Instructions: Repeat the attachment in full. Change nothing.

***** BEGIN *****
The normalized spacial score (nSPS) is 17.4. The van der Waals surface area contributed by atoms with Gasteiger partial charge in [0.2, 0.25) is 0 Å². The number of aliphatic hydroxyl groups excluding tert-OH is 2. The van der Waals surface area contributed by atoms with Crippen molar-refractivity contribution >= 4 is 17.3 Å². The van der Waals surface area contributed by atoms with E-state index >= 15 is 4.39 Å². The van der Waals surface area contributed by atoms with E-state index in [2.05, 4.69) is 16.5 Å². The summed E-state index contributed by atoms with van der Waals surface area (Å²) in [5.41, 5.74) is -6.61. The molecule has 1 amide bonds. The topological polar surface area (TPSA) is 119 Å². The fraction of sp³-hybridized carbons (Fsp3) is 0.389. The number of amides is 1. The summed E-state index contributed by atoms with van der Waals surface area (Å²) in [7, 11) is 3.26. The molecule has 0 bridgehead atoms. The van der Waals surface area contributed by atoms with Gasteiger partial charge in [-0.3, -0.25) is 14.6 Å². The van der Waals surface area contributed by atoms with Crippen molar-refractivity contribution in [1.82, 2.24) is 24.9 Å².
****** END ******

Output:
The normalized spacial score (nSPS) is 17.4. The van der Waals surface area contributed by atoms with Gasteiger partial charge in [0.2, 0.25) is 0 Å². The number of aliphatic hydroxyl groups excluding tert-OH is 2. The van der Waals surface area contributed by atoms with Crippen molar-refractivity contribution >= 4 is 17.3 Å². The van der Waals surface area contributed by atoms with E-state index >= 15 is 4.39 Å². The van der Waals surface area contributed by atoms with E-state index in [2.05, 4.69) is 16.5 Å². The summed E-state index contributed by atoms with van der Waals surface area (Å²) in [5.41, 5.74) is -6.61. The molecule has 1 amide bonds. The topological polar surface area (TPSA) is 119 Å². The fraction of sp³-hybridized carbons (Fsp3) is 0.389. The number of amides is 1. The summed E-state index contributed by atoms with van der Waals surface area (Å²) in [7, 11) is 3.26. The molecule has 0 bridgehead atoms. The van der Waals surface area contributed by atoms with Gasteiger partial charge in [-0.3, -0.25) is 14.6 Å². The van der Waals surface area contributed by atoms with Crippen molar-refractivity contribution in [1.82, 2.24) is 24.9 Å².